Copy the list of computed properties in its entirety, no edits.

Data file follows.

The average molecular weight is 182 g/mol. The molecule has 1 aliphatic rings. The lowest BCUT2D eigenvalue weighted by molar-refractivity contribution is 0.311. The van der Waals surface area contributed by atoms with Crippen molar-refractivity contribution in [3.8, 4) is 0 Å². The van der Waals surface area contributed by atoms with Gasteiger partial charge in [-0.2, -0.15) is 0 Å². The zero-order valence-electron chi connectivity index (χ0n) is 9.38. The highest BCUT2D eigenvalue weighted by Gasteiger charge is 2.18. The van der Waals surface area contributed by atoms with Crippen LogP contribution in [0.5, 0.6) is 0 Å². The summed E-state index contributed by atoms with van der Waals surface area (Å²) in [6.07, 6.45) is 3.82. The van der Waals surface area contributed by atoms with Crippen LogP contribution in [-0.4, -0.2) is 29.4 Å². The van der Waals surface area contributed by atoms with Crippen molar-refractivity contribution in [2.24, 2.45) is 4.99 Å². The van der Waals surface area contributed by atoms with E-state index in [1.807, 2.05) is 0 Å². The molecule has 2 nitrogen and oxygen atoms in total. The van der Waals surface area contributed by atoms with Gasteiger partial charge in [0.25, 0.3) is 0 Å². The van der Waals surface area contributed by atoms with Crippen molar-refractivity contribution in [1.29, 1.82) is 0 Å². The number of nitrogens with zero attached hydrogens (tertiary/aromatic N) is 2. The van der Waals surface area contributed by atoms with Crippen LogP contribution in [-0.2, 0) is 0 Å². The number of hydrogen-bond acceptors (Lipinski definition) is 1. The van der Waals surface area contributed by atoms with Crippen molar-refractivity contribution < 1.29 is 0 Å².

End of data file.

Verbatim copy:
The average molecular weight is 182 g/mol. The molecule has 1 aliphatic rings. The lowest BCUT2D eigenvalue weighted by molar-refractivity contribution is 0.311. The van der Waals surface area contributed by atoms with Crippen molar-refractivity contribution in [3.8, 4) is 0 Å². The van der Waals surface area contributed by atoms with Gasteiger partial charge in [-0.2, -0.15) is 0 Å². The zero-order valence-electron chi connectivity index (χ0n) is 9.38. The highest BCUT2D eigenvalue weighted by Gasteiger charge is 2.18. The van der Waals surface area contributed by atoms with Crippen LogP contribution in [0.5, 0.6) is 0 Å². The summed E-state index contributed by atoms with van der Waals surface area (Å²) in [6.07, 6.45) is 3.82. The van der Waals surface area contributed by atoms with Crippen LogP contribution in [-0.4, -0.2) is 29.4 Å². The van der Waals surface area contributed by atoms with Crippen molar-refractivity contribution in [2.24, 2.45) is 4.99 Å². The van der Waals surface area contributed by atoms with E-state index in [1.807, 2.05) is 0 Å². The molecule has 2 nitrogen and oxygen atoms in total. The van der Waals surface area contributed by atoms with Gasteiger partial charge in [0.25, 0.3) is 0 Å². The van der Waals surface area contributed by atoms with Crippen molar-refractivity contribution in [1.29, 1.82) is 0 Å². The number of nitrogens with zero attached hydrogens (tertiary/aromatic N) is 2. The van der Waals surface area contributed by atoms with Crippen LogP contribution in [-0.2, 0) is 0 Å². The number of hydrogen-bond acceptors (Lipinski definition) is 1. The van der Waals surface area contributed by atoms with Crippen molar-refractivity contribution < 1.29 is 0 Å².